The California Alpine Club Foundation
Local Foundation Makes a Difference
The California Alpine Club Foundation gives small grants annually to organizations in the San Francisco Bay Area and around Lake Tahoe (where the Club’s Echo Summit Lodge is located) that support conservation and environmental education endeavors. Established with an endowment from late Club member Henry Hillman of San Francisco, the California Alpine Club Foundation was incorporated as a State of California 501(c)(3) non-profit in 2004 (Tax ID is IR-2010-59), and relies on CAC member donations and other financial gifts to supplement the endowment’s interest.
All donations to the Foundation are fully tax-deductible. If you would like to make a donation by mail please send check payable to ‘CACF’, to California Alpine Club Foundation, P.O. Box 2180, Mill Valley, CA 94942.
CACF FUNdraising is Fun
We normally hold two fundraising every year. In the spring, members Karen and Jerry Wagner host a Birding and Conservation week at the Echo Summit Lodge, proceeds of which go to the Foundation. In the fall, we host an afternoon benefit with live music, food and wine at the Alpine Lodge, again with all proceeds going to the Foundation.
While donations to CAC’s California Alpine Club Foundation—a 501(c)(3)—are tax-deductible to the fullest extent of the law, the California Alpine Club—a 501(c)(7) non-profit—also gladly accepts donations that apply directly to the Club’s operating budget and are not tax-deductible.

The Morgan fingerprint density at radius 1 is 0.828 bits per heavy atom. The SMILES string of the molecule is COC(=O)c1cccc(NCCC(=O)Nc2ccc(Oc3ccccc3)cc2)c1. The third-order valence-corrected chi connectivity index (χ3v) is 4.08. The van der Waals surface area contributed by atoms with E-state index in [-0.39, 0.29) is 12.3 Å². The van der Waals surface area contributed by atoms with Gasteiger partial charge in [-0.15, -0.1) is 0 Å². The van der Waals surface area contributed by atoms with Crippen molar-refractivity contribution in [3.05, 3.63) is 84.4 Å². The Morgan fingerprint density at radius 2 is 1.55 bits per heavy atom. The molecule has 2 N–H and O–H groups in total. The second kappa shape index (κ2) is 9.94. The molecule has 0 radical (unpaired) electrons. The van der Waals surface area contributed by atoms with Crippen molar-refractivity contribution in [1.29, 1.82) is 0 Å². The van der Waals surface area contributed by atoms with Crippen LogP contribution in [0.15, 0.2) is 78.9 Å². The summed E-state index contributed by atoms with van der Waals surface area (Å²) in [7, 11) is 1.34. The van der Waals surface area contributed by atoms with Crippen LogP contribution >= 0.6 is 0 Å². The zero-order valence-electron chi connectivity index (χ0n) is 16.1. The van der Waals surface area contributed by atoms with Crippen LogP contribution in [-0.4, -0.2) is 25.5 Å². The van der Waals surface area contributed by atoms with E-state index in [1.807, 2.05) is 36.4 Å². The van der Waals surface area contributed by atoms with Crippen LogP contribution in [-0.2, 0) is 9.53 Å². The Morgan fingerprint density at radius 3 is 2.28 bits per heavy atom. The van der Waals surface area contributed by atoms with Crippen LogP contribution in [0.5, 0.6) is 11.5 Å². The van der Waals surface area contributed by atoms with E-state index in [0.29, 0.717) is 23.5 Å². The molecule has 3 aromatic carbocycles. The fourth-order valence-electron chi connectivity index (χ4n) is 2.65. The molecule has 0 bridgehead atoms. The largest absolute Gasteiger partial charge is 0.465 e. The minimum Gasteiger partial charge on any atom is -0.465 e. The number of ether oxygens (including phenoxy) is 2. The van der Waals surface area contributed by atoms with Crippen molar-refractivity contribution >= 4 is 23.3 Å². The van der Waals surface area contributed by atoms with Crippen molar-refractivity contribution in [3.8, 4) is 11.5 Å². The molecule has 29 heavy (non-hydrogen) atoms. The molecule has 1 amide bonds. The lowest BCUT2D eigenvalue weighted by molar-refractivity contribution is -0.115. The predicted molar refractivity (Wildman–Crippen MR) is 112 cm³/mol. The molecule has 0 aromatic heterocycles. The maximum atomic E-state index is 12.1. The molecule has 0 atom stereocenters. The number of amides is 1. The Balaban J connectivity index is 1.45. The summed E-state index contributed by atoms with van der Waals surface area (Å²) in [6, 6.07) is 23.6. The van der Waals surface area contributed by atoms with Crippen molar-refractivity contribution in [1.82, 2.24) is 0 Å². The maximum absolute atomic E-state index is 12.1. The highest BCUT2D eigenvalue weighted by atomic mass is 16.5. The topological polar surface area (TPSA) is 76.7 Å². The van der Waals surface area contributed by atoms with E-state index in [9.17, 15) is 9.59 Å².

CAC member Arlin Weinberger of San Rafael has served as CACF Board President since 2008, along with up to five other Club members. Together, the Board considers grant nominations and determines CACF awards throughout the year. Any Club member can make nominations to the Board by contacting any CACF board member.
Pantoll & Bootjack Campground Hosts on Mt. Tam
The CAC Foundation usually gives small grants (up to $2000), yet we made an exception in 2012 and awarded $10,000 to help Mount Tamalpais State Park establish a host campsite (for an RV) near the Pantoll Ranger Station on Mt. Tamalpais. CACF paid for the water, electricity and sewer connections so that on-site campground host may help campers, sell firewood, and collect fees at this popular destination. After more than four decades, fifteen historic campsites were re-opened at Bootjack Campground in October 2013, so on-site host services are especially important.